Service Routing in Multi-ISP Peer-to-Peer Content Distribution: Local or Remote?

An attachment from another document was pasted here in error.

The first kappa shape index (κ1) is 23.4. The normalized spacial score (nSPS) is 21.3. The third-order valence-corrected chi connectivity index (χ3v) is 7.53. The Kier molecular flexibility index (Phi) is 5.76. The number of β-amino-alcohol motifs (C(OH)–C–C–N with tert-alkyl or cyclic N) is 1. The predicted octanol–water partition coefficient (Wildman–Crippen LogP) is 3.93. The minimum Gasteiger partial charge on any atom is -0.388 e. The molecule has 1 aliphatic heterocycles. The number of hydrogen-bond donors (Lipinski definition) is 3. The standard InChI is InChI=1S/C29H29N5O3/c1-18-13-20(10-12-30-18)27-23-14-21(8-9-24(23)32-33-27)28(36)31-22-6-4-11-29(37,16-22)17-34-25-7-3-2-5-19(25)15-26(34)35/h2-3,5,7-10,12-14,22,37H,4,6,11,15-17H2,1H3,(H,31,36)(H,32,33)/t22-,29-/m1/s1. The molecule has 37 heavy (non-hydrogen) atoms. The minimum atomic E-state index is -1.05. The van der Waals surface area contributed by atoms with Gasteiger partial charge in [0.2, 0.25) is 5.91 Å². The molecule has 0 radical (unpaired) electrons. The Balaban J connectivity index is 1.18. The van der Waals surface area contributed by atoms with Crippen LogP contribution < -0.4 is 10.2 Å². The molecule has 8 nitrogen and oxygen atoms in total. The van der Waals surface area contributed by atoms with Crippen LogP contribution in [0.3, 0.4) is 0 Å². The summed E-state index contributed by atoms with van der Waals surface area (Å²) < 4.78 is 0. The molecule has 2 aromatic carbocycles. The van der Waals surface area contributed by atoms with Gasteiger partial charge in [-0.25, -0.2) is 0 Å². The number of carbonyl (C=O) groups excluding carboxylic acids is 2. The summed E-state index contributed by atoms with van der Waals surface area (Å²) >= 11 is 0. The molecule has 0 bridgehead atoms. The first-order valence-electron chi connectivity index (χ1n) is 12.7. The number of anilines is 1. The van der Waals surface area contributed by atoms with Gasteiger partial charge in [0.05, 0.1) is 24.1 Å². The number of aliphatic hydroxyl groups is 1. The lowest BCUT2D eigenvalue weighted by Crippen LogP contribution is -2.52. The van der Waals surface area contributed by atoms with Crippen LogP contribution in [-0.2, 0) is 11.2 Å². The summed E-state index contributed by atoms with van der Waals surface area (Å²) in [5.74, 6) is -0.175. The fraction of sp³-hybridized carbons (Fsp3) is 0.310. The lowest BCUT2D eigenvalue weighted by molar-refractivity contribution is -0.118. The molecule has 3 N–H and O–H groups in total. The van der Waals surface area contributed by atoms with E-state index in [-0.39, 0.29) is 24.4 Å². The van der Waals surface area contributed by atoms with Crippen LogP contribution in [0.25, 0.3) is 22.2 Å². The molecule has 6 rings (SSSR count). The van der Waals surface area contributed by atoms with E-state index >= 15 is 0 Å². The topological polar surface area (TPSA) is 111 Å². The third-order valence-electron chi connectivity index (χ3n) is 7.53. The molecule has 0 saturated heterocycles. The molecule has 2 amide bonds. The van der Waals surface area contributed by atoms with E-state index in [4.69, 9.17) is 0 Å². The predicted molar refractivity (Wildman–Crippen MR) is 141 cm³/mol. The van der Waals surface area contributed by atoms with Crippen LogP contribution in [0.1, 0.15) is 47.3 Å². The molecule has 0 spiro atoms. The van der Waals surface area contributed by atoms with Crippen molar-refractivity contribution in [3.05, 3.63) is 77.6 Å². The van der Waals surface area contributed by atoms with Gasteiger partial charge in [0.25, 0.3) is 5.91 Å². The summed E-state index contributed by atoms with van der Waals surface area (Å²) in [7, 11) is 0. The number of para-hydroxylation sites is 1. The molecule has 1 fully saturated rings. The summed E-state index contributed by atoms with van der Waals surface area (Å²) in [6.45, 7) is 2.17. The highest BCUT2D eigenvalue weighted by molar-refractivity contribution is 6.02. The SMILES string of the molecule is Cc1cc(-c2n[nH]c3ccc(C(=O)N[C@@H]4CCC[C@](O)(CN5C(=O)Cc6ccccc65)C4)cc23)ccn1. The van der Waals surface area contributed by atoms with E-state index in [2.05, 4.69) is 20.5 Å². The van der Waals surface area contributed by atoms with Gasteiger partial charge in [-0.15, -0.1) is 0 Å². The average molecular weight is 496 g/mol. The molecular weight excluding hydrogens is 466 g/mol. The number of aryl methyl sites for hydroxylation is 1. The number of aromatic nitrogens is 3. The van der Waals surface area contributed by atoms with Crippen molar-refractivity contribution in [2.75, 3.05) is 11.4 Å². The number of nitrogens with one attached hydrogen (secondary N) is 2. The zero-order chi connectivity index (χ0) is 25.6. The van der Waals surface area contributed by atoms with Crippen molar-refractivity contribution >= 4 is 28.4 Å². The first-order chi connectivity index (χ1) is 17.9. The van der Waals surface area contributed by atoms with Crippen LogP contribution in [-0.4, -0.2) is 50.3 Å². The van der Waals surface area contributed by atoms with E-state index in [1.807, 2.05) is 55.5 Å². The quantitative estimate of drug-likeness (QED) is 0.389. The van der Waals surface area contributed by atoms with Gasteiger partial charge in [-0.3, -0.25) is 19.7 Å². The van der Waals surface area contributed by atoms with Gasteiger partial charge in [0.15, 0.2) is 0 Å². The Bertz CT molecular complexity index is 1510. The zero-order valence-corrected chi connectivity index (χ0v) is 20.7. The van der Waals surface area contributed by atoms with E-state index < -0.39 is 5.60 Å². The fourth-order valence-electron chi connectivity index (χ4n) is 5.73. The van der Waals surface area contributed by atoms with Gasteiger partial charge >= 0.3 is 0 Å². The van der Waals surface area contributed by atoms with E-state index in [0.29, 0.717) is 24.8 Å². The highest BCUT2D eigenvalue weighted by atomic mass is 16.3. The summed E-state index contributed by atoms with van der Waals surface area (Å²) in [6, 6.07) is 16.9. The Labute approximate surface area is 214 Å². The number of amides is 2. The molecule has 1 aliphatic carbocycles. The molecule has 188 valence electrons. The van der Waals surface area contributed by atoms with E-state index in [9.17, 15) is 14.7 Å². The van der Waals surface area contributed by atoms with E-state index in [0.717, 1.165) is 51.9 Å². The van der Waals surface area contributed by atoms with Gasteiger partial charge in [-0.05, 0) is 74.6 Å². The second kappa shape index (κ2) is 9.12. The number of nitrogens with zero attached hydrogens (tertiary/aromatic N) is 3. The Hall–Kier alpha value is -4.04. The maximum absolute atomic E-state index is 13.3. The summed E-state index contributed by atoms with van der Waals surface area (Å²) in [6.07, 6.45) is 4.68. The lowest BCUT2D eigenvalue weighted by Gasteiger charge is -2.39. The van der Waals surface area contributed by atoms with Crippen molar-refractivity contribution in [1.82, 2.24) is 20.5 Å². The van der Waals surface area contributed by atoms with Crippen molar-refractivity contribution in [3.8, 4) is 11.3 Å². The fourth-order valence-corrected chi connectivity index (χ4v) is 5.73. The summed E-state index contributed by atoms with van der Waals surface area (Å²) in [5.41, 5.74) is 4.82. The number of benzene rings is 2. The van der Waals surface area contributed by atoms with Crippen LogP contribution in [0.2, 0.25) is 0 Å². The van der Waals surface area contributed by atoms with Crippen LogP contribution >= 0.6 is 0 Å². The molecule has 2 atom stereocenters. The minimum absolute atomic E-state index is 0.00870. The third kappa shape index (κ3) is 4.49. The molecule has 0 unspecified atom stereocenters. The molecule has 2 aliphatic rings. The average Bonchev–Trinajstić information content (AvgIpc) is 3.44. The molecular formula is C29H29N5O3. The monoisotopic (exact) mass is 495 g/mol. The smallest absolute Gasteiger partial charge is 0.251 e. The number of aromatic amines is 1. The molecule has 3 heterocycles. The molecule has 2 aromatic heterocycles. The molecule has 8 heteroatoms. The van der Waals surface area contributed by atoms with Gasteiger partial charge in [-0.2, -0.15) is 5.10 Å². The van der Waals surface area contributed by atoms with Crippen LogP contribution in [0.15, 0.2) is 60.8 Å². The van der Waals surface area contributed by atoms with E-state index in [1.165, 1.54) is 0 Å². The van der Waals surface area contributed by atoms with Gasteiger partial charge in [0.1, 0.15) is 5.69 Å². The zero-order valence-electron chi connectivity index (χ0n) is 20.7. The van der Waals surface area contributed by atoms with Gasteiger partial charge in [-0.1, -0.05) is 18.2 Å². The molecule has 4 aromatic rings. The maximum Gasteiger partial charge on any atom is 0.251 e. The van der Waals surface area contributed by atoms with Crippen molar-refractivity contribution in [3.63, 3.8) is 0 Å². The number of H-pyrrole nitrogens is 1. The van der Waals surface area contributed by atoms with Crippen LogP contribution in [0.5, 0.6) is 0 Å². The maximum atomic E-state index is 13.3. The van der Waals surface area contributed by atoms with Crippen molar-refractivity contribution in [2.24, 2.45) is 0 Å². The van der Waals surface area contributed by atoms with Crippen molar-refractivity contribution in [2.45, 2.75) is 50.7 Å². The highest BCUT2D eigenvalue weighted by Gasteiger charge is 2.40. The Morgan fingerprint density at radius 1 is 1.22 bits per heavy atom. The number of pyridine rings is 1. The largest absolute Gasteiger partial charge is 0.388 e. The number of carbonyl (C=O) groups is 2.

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The popularity of Peer-to-Peer (P2P) file sharing has resulted in large flows between different ISPs, which imposes significant transit fees on the ISPs in whose domains the communicating peers are located. The fundamental tradeoff faced by a peer-swarm is between free, yet delayed content exchange between intra-domain peers, and inter-domain communication of content, which results in transit fees. This dilemma is complex, since peers who possess the content dynamically increase the content capacity of the ISP domain to which they belong. In this paper, we study the decision problem faced by peer swarms as a routing-in-time problem with time-varying capacity. We begin with a system of two swarms, each belonging to a different ISP: One swarm that has excess service capacity (a steady-state swarm) and one that does not (a transient swarm). We propose an asymptotically accurate fluid-approximation for the stochastic system, and explicitly obtain the optimal policy for the transient swarm in the fluid regime. We then consider the more complex case where multiple transient swarms compete for service from a single steady-state swarm. We utilize a proportional-fairness mechanism for allocating capacity between swarms, and study its performance as a non-cooperative game. We characterize the resulting Nash equilibrium, and study its efficiency both analytically and numerically. Our results indicate that while efficiency loss incurs due to selfish decision-making, the actual Price of Anarchy (PoA) remains bounded even for a large number of competing swarms. 2012 ICST Institute for Computer Science, Social Informatics and Telecommunications Engineering.